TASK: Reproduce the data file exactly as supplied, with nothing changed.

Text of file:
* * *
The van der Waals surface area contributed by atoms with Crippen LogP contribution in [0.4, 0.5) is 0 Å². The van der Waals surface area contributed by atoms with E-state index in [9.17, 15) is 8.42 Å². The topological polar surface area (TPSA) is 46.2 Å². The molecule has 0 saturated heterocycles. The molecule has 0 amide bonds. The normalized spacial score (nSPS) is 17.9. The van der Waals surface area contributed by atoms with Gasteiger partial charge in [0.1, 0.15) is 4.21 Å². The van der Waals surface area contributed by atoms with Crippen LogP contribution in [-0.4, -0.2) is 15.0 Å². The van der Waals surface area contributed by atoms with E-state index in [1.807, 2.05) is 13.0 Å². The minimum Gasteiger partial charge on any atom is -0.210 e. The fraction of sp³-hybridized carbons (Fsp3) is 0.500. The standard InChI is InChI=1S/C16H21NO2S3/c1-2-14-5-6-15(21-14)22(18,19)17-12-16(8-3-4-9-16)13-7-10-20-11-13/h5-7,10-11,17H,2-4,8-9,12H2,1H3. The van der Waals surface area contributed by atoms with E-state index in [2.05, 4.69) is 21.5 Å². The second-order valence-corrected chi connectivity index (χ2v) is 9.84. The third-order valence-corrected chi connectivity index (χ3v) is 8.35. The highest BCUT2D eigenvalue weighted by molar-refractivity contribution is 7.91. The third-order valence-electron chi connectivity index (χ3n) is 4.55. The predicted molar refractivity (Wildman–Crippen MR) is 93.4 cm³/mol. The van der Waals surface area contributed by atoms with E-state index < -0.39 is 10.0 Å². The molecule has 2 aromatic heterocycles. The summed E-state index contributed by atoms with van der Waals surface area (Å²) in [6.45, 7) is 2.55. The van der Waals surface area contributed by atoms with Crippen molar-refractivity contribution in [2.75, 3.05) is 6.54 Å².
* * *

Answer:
The van der Waals surface area contributed by atoms with Crippen LogP contribution in [0.4, 0.5) is 0 Å². The van der Waals surface area contributed by atoms with E-state index in [9.17, 15) is 8.42 Å². The topological polar surface area (TPSA) is 46.2 Å². The molecule has 0 saturated heterocycles. The molecule has 0 amide bonds. The normalized spacial score (nSPS) is 17.9. The van der Waals surface area contributed by atoms with Gasteiger partial charge in [0.1, 0.15) is 4.21 Å². The van der Waals surface area contributed by atoms with Crippen LogP contribution in [-0.4, -0.2) is 15.0 Å². The van der Waals surface area contributed by atoms with E-state index in [1.807, 2.05) is 13.0 Å². The minimum Gasteiger partial charge on any atom is -0.210 e. The fraction of sp³-hybridized carbons (Fsp3) is 0.500. The standard InChI is InChI=1S/C16H21NO2S3/c1-2-14-5-6-15(21-14)22(18,19)17-12-16(8-3-4-9-16)13-7-10-20-11-13/h5-7,10-11,17H,2-4,8-9,12H2,1H3. The van der Waals surface area contributed by atoms with E-state index in [2.05, 4.69) is 21.5 Å². The second-order valence-corrected chi connectivity index (χ2v) is 9.84. The third-order valence-corrected chi connectivity index (χ3v) is 8.35. The highest BCUT2D eigenvalue weighted by molar-refractivity contribution is 7.91. The third-order valence-electron chi connectivity index (χ3n) is 4.55. The predicted molar refractivity (Wildman–Crippen MR) is 93.4 cm³/mol. The van der Waals surface area contributed by atoms with E-state index < -0.39 is 10.0 Å². The molecule has 2 aromatic heterocycles. The summed E-state index contributed by atoms with van der Waals surface area (Å²) in [6.45, 7) is 2.55. The van der Waals surface area contributed by atoms with Crippen molar-refractivity contribution in [2.75, 3.05) is 6.54 Å².